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Name:ZoraFolley
Career Record:click
Alias: Bell
Nationality: US American
Birthplace: Dallas, TX
Hometown: Chandler, Arizona, USA
Born: 1931-05-27
Died: 1972-07-07
Age at Death: 41
Stance: Orthodox
Height: 6′ 1″
Trainer:Cal Woods (circa 1955), Johnny Hart
Manager:Al Fenn

Died hitting his head near a swimming pool.

ZoraFolley (27 May 1932July 9, 1972) was an African-American heavyweight boxer.

Born in Dallas, Texas, he moved with his family to Chandler, Arizona in 1942, where he grew up playing baseball. Upon joining the U.S. Army in 1948, he entered the boxing ring, and won the 6th Army championship within a year, eventually earning the All-Army and All-Service titles. He fought in the Korean War, earning five battle stars, and was discharged in 1953.

He then signed a professional boxing contract, winning his first pro fight against Jimmy Ingram, then after a draw, won seventeen straight victories until losing to Johnny Summerlin. Despite being considered a top contender, Folley never faced heavyweight champion Floyd Patterson. This was partly due to his loss by decision to Henry Cooper in September 1958 (which was avenged in December 1961). Folley beat such contenders as Eddie Machen, GeorgeChuvalo, Bob Cleroux,OscarBonavena, and Doug Jones. He also had draws with Karl Mildenberger andEddieMachen (their first fight). Between 1960 and 1962 Folley was knocked out by Sonny Liston, Alejandro Lavorante, and Doug Jones (the rematch).

It wasn't until March 22, 1967, that he faced the world heavyweight champion, who at this point was Muhammad Ali. Folley was knocked out in the 7th round. Folley fought for three more years afterward before being knocked out by Mac Foster in 1970.

Folley served as a member of the Chandler City Council, and raising a family of nine children with his wife Joella. Before their fight, Ali joked that Folley was such a nice man that it posed a real problem because he couldn't possibly get mad at him. Folley was one of the first to call the controversial champion by his Muslim name instead of Cassius Clay.

Under mysterious circumstances, Folley suffered severe head injuries in a motel swimming pool while visiting a friend in Tucson, Arizona on July 8, 1972, and died at a Tucson hospital within hours. The death was officially ruled to be accidental, but conspiracy theories regarding his death persist.

The city of Chandler dedicated ZoraFolley Memorial Park in his honor.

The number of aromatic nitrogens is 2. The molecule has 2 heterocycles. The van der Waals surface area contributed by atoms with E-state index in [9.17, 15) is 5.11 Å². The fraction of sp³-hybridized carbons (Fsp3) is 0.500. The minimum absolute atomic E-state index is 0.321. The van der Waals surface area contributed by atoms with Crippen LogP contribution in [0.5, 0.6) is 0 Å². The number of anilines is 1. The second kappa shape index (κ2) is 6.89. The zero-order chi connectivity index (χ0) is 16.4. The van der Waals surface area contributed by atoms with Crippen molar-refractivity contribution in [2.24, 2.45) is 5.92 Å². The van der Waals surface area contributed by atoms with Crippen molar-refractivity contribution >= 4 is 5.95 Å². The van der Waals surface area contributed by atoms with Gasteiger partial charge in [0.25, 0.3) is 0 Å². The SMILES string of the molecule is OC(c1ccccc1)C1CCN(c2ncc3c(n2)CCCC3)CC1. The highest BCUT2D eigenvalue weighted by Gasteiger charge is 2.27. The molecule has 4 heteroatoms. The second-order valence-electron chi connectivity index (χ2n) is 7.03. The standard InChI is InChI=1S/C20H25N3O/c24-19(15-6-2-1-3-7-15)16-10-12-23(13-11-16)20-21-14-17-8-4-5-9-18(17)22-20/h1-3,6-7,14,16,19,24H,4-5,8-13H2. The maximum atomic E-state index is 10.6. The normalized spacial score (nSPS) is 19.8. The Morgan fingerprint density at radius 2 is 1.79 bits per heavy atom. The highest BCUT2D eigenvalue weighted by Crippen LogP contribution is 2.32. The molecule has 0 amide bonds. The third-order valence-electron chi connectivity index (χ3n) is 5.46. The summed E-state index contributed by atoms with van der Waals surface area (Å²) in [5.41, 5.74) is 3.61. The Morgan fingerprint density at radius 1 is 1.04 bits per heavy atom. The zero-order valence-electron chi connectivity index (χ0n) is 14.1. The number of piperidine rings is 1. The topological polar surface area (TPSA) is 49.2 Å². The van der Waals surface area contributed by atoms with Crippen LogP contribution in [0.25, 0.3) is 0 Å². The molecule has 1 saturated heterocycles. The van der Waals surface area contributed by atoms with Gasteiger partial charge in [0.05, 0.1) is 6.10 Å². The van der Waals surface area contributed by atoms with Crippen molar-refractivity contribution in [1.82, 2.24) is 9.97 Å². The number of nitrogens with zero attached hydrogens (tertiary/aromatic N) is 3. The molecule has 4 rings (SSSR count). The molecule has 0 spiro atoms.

ZoraFolley's final career statistics were 79 wins, 11 losses, and 6 draws, with 43 wins by knockout.

 

Rise and Fall of ZoraFolley

By Pete Ehrmann

(This article is co-authored by Marshall Terrill)

In the town where citizens don’t come more solid than ZoraFolley are a park and a swimming pool named after the longtime heavyweight contender who is still the most famous resident to come out of Chandler, Arizona.

What there isn’t after 30-plus years is a clear explanation for the circumstances of Folley’s violent death that continue to perplex the family and friends of the man whose innate decency stood out in the often slimy world of professional boxing like lipstick on a frog.

“I’ve never felt comfortable with the facts surrounding his death, and I still feel uncomfortable,” says Lowell Huggins, a friend of the late boxer, a former Chandler policeman and currently the vice-mayor of the city of 200,000 residents just south of Phoenix.

ZoraFolley was 10 when he moved there from Dallas, Texas, with his mother and two sisters in 1942. Longtime Chandler residents recall him as a diminutive kid who was picked on until a sudden growth spurt made Folley 6’1” and a solid 180 pounds as a teenager.

Baseball was his sport of choice until Folley, claiming to be two years older than his 16 years, joined the U.S. Army in 1948. His platoon sergeant at Fort Ord, California, was scheduled to risk his post heavyweight title against a serviceman named Lucius Tate, but at the last minute suffered an injury and asked for a volunteer to take his place in the fight. Although he had scant prior experience in the ring, Folley raised his hand.

It was Tate’s hand that was raised after their bout in which Folley was knocked down in each of the three rounds. But just like in the old Charles Atlas ads in which puny “Mac” comes back to whip the bully who kicked sand in his face, within a year Folley was good enough to beat Tate for the 6th Army championship. The All-Army and All-Service titles followed.

But the fiercest fighting Folley did as a soldier wasn’t in the ring. He won five battle stars in the Korean War, and always said that after experiencing the horrors of war, fighting in the ring held no fear for him.

Discharged in 1953, Folley signed a 10-year pro contract with Phoenix manager Al Fenn. The contract included a morals clause, butFolley didn’t drink or smoke, and his idea of a big time was being with his family. Few boxers have been upheld as role models, but the Chandler man fit the bill.